In 2003, however, this objective was explicitly dismissed in Rotterdam. From then on, the increase in value of the land would no longer be collected by the community, but by the user of the land. So the council of mayor and aldermen judged, and probably not entirely coincidentally the first council since World War II without the social-democratic party PvdA. The idea was that individuals should be able to build up their own capital through land ownership and would thus develop a more intensive bond with their living environment. From that year on, private ownership of land became the new standard in Rotterdam and leasehold the exception.

In Amsterdam, too, a council without the social democrats took office in 2014, after the PvdA had been represented in the municipal council for more than a century. More than 125 years ago, Amsterdam had been the first Dutch municipality in which it was decided to issue all land under ground lease conditions. The municipality nowadays still owns about 80 percent of the land. And since its introduction in 1896, the original goal of allowing the increase in the value of land to benefit the community had never been changed.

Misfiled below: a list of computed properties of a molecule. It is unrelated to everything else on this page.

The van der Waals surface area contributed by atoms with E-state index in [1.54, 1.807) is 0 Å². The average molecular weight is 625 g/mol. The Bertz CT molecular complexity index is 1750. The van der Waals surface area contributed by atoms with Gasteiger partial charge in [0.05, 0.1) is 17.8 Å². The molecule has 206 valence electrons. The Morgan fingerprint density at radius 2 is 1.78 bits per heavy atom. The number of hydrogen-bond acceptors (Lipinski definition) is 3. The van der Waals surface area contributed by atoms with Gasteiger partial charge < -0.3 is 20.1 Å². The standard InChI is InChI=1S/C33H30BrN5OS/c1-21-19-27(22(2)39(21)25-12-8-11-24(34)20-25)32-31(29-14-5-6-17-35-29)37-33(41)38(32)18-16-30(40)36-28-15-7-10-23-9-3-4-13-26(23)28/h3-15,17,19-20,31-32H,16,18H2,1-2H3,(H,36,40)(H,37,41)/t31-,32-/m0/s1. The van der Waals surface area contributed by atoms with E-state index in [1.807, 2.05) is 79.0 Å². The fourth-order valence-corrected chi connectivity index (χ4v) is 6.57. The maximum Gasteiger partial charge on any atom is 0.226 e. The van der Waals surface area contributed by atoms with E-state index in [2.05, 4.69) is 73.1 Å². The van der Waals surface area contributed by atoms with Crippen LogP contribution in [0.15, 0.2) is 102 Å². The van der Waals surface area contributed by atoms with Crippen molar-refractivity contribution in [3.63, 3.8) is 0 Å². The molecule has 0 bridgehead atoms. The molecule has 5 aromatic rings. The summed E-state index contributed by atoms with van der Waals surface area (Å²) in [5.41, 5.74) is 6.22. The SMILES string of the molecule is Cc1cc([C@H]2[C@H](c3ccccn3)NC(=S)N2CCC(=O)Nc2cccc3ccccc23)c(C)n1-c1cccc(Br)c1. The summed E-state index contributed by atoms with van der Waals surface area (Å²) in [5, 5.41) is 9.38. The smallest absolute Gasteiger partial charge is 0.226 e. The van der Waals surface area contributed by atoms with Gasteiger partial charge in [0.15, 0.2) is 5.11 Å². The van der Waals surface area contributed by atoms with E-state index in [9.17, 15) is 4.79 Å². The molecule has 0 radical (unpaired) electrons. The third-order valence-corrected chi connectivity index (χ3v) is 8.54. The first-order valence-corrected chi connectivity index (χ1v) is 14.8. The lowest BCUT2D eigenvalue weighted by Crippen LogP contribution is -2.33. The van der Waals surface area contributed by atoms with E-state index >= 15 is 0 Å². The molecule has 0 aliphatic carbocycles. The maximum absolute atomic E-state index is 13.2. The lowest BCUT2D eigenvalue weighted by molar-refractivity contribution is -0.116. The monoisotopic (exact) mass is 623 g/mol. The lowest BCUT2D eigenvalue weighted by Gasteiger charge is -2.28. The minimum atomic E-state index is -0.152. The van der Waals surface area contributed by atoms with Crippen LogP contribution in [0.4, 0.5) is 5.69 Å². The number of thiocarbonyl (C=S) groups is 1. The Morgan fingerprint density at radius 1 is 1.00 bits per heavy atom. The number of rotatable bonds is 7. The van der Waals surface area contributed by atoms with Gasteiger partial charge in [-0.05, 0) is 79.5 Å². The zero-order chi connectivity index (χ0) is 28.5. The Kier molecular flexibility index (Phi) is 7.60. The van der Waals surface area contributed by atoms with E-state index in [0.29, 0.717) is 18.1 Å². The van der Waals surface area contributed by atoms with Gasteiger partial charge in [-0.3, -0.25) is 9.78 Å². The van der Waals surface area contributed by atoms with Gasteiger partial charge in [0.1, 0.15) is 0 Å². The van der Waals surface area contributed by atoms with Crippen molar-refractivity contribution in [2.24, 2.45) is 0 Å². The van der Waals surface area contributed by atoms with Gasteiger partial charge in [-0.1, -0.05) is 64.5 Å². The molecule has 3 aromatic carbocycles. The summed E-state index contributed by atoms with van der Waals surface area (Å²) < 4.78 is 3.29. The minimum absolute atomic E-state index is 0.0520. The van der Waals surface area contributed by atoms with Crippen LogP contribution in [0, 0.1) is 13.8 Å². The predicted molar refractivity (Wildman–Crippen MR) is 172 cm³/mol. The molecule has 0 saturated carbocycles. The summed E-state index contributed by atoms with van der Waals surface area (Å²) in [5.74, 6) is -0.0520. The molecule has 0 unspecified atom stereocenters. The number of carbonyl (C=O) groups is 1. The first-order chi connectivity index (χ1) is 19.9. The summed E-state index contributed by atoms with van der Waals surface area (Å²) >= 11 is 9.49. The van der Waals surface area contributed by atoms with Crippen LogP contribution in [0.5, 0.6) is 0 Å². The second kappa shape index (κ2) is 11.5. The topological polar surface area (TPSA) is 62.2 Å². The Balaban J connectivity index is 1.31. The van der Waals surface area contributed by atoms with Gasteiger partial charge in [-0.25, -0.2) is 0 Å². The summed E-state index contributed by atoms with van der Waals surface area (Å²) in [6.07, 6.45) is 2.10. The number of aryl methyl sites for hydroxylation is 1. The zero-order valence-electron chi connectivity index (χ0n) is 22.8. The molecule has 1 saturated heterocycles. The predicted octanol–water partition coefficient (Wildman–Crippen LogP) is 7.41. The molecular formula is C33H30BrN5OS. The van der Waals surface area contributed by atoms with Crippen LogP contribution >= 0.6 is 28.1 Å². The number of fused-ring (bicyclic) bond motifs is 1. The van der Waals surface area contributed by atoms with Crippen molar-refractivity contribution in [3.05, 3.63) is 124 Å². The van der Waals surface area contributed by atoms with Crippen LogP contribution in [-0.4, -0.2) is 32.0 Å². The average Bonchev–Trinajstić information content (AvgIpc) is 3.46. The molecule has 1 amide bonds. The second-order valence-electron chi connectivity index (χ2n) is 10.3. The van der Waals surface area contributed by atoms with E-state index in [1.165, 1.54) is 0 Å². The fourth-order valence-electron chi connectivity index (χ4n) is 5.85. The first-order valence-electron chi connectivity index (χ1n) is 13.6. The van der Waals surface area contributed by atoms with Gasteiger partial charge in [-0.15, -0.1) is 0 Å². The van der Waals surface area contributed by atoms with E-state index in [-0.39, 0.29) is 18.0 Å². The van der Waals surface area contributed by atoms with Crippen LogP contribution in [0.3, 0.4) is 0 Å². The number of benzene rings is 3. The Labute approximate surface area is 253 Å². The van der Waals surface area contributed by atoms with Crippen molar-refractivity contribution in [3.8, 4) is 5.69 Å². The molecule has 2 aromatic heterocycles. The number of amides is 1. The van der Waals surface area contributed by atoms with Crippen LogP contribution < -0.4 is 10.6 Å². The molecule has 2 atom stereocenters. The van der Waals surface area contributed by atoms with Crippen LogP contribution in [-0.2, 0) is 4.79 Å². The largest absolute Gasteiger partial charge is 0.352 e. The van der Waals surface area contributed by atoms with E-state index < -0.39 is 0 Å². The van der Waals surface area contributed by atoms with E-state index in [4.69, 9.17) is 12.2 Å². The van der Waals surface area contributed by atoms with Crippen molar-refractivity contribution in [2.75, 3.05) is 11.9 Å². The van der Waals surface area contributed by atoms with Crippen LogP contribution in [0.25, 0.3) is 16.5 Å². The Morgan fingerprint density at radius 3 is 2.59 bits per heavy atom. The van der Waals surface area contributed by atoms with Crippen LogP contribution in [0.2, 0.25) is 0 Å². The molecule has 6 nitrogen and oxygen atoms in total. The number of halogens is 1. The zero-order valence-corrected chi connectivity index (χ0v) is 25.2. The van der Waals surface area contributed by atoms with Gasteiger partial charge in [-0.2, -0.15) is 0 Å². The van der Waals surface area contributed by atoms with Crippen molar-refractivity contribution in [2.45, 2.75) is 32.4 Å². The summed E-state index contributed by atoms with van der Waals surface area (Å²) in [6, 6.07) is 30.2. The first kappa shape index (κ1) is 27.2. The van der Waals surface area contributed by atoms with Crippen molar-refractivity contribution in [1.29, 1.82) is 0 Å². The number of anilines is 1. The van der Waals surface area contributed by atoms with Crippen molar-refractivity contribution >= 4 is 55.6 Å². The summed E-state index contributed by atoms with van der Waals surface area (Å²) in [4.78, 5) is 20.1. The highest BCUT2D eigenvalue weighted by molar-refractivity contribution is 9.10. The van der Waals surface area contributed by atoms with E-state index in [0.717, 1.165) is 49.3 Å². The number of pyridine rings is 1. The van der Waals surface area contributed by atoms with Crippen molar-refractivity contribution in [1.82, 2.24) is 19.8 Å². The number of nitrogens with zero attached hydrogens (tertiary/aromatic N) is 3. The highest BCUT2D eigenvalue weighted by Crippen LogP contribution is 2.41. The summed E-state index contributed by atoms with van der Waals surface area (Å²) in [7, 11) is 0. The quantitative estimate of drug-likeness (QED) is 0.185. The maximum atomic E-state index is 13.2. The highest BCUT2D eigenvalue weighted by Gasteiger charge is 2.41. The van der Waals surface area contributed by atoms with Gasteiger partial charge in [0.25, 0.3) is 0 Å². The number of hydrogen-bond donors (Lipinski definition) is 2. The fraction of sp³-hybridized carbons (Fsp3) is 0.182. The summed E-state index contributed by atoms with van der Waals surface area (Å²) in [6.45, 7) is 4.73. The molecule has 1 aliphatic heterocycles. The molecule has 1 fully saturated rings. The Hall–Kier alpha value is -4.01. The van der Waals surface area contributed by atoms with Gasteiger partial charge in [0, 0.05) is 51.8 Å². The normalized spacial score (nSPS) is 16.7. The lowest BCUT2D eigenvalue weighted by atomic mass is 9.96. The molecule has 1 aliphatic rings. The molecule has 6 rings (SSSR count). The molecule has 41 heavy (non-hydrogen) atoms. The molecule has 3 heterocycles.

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Land Value Taxes

From Eternal to Extinguished: The Reform of Municipal Ground Lease in the Netherlands